Transaction levels virtually unchanged into July according to HMRC

The number of transactions for value over £40,000 across the UK rose very slightly from 103,450 in June to 104,200 in July, according to HMRC.

The slight rise of 0.7% compares unfavourably to last year’s rise from 114,770 to 120,610 – a rise of 5.1%.

The relative stagnation is reflected in the seasonally adjusted figures, which saw a fall of 0.9%.

While there may be some effects of the SDLT increase on second homes causing house purchases to be brought forward, the relative decrease compared to last year indicates other factors such as the vote to leave the EU may well be more important.

Doug Crawford, CEO of My Home Move however sought to brush off any Brexit connections.

Doug said: “The minimal fall in transaction numbers between June and July shows that the property market largely shook off the short-term uncertainty of the Brexit vote. Following the referendum there was talk that the market would be quickly affected by the outcome, but these fears have been allayed with residential transactions falling by just 0.9% month on month. While transaction levels remain lower than a year ago, this is in the context of a market that is still feeling the effects of changes to Stamp Duty, which led to a frontloaded first quarter.

“Today’s figures reflect our own experiences of the market. Following the referendum the vast majority of purchases went ahead without any issue, and chains were largely unaffected. In the medium term the market will remain stable, and our view is that it is strong enough to weather mild economic uncertainty.

“In the long term, strong fundamentals will continue to support a prosperous housing market. High levels of demand for both rental and owner-occupied accommodation will drive transaction figures upwards, and our recently published forecast predicts the number of property transactions will rise by 20% by 2020.”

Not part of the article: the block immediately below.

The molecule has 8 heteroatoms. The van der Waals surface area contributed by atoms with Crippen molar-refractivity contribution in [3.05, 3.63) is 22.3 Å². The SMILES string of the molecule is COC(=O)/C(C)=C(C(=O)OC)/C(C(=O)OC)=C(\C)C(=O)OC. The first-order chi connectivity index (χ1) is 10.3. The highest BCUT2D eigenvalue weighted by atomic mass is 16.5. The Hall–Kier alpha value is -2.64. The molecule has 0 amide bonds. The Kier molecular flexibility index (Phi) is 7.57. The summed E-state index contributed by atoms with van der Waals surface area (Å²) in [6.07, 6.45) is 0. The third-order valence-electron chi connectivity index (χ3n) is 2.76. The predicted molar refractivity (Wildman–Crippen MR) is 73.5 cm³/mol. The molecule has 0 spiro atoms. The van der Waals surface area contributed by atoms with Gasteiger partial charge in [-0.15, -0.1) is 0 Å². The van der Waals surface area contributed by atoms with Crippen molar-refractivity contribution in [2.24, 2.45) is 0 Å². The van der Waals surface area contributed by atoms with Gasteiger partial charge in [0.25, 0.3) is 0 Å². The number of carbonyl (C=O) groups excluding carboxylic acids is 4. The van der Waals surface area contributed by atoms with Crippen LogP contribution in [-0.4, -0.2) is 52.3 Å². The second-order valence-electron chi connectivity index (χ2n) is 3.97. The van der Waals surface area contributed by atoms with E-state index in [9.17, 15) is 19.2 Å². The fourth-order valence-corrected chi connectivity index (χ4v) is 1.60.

Andrew Bridges, Managing Director of Stirling Ackroyd, said: “There’s been a slight stutter in the property markets post-referendum recovery – but it’s no cause for alarm. It’s the usual suspects making moving on to and up the ladder a challenge. Stamp duty is certainly a barrier, alongside the difficulty of deposit-saving for many, and the latest Help to Buy ISA news will do little to inspire hope for London’s first-time buyers.

“In London these problems will sharpen over the next couple of months as lower interest rates encourage buyers to grab a property with a cheaper mortgage, putting those with small deposits at a disadvantage. The only solution to the crisis is to build our way out of the rapid house price inflation we have seen in recent years, and ensure there are enough high quality homes on the market.

“More new homes are being approved in London, but not nearly enough to provide enough homes to soothe demand. Newham rejected 92% of possible new home approvals last quarter, and this approach is unsustainable. People can only move if there are homes to move into and right now London is failing to provide.”

Research by haart estate agents indicates the effects of the Brexit vote on house prices is strongly regional, with areas that voted largely to leave the EU seeing a more positive picture than those who voted to remain.